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Electrodeposition of Aluminum-Transition Metal Alloys from Chloroaluminate Ionic Liquids



Gery R. Stafford, Hussey Charles


Neither aluminum nor its alloys can be electrodeposited from aqueous solutions because hydrogen is evolved before aluminum is plated. Thus, it is necessary to employ nonaqueous solvents (both molecular and ionic) for this purpose. Among the solvents that have been used successfully to electrodeposit aluminum and its transition metal alloys are the chloroaluminate molten salts, which consist of inorganic or organic chloride salts combined with anhydrous aluminum chloride. One of the attributes of the chloroaluminates is the adjustable Lewis acidity, which can be altered by varying the ratio of AlCl_(3) and the halide salt. This adjustable Lewis acidity is largely responsible for the high solubility of electroactive transition metals, either in the form of discrete anionic chloride complexes (basic melt) or metal ions that are weakly solvated by anionic species such as AlCl_(4)- and Al2Cl_(7)- (acidic melt). This makes the chloroaluminates particularly well suited for the electrodeposition of a wide variety of aluminum alloys such as Al–Mn, Al–Ti and Al–Cu. This talk will review aluminum alloy deposition from both AlCl_(3)-NaCl and AlCl_(3)–EMImCl (1-ethyl-3-methylimidazolium chloride) at temperatures ranging from 25 to 425 °C. Many of these alloys may be of technological importance, particularly in thin-film form, because they show improved resistance to chloride-induced pitting corrosion relative to aluminum.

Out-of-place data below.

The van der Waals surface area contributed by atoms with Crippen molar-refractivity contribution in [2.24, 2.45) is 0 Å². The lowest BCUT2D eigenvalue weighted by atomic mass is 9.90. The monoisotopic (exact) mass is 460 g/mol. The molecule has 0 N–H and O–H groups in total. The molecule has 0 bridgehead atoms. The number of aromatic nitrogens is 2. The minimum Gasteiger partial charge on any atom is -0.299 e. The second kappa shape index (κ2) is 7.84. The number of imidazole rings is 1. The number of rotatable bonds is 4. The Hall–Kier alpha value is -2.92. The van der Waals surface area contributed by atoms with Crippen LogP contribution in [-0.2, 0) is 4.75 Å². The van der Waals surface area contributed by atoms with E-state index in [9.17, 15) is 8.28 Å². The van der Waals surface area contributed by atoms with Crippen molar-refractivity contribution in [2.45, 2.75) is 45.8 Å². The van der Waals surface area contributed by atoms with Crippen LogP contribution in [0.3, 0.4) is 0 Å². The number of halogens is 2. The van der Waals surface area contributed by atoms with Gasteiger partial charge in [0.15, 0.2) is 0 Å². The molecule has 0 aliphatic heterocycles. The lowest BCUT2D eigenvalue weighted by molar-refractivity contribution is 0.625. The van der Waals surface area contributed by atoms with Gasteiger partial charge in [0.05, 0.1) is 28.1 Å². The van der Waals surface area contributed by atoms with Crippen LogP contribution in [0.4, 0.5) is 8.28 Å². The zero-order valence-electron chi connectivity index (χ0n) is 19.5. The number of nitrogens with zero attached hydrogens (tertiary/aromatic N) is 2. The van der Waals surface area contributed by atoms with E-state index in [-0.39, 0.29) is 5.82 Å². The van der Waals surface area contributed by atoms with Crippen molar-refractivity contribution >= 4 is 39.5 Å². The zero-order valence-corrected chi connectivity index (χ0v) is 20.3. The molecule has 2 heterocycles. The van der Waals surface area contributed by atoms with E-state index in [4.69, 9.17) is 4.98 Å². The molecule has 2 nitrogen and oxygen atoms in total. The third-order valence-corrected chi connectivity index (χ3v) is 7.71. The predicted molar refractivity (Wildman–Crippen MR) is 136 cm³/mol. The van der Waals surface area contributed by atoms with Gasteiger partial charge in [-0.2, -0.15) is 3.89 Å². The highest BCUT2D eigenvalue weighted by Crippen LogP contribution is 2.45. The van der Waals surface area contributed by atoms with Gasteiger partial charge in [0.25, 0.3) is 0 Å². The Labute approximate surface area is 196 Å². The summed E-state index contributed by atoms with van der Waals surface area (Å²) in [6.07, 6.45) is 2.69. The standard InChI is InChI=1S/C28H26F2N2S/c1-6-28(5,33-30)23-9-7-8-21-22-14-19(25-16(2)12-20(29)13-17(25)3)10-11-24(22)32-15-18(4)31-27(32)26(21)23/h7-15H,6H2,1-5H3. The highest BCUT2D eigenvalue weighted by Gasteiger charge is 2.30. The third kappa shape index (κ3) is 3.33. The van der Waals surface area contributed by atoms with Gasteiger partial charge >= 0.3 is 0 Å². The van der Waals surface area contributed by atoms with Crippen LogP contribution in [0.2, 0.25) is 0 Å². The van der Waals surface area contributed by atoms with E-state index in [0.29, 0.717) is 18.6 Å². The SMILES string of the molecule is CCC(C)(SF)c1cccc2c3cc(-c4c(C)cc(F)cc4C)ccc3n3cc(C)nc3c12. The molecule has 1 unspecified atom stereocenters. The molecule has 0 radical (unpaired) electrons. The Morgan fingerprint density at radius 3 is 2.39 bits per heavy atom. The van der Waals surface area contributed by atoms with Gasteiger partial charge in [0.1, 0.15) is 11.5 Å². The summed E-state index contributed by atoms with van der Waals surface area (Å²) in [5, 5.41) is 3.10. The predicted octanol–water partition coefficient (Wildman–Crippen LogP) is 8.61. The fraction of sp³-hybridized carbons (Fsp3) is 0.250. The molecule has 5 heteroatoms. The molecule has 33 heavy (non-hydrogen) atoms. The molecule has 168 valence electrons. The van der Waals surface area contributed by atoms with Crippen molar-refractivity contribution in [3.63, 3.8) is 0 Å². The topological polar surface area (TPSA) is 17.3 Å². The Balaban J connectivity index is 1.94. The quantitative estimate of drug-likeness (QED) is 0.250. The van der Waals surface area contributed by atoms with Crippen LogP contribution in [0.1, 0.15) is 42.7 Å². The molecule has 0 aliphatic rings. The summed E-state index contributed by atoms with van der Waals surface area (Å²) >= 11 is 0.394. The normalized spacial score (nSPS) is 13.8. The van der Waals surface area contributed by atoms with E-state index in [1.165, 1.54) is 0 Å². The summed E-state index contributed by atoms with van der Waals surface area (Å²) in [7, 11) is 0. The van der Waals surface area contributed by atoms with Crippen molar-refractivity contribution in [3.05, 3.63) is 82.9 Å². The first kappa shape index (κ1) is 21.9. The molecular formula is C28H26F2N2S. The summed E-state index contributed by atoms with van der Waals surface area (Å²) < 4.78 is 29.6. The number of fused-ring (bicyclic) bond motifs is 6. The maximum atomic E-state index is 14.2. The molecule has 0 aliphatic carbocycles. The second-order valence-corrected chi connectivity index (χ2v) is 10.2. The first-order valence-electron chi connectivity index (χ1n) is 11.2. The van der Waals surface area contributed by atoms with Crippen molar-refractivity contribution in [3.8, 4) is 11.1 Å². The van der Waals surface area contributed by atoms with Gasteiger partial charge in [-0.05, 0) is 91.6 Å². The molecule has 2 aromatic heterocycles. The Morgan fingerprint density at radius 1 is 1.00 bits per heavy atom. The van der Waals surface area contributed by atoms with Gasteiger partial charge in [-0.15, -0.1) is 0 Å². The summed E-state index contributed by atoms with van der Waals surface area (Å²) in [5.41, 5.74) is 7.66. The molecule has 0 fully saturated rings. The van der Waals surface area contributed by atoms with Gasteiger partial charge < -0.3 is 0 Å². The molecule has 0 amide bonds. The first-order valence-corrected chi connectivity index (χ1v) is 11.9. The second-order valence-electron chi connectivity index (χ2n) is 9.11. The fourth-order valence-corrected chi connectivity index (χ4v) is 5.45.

Proceedings of the IEEE


Stafford, G. and Charles, H. (2010), Electrodeposition of Aluminum-Transition Metal Alloys from Chloroaluminate Ionic Liquids, Proceedings of the IEEE (Accessed July 21, 2024)


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Created September 13, 2010, Updated February 28, 2020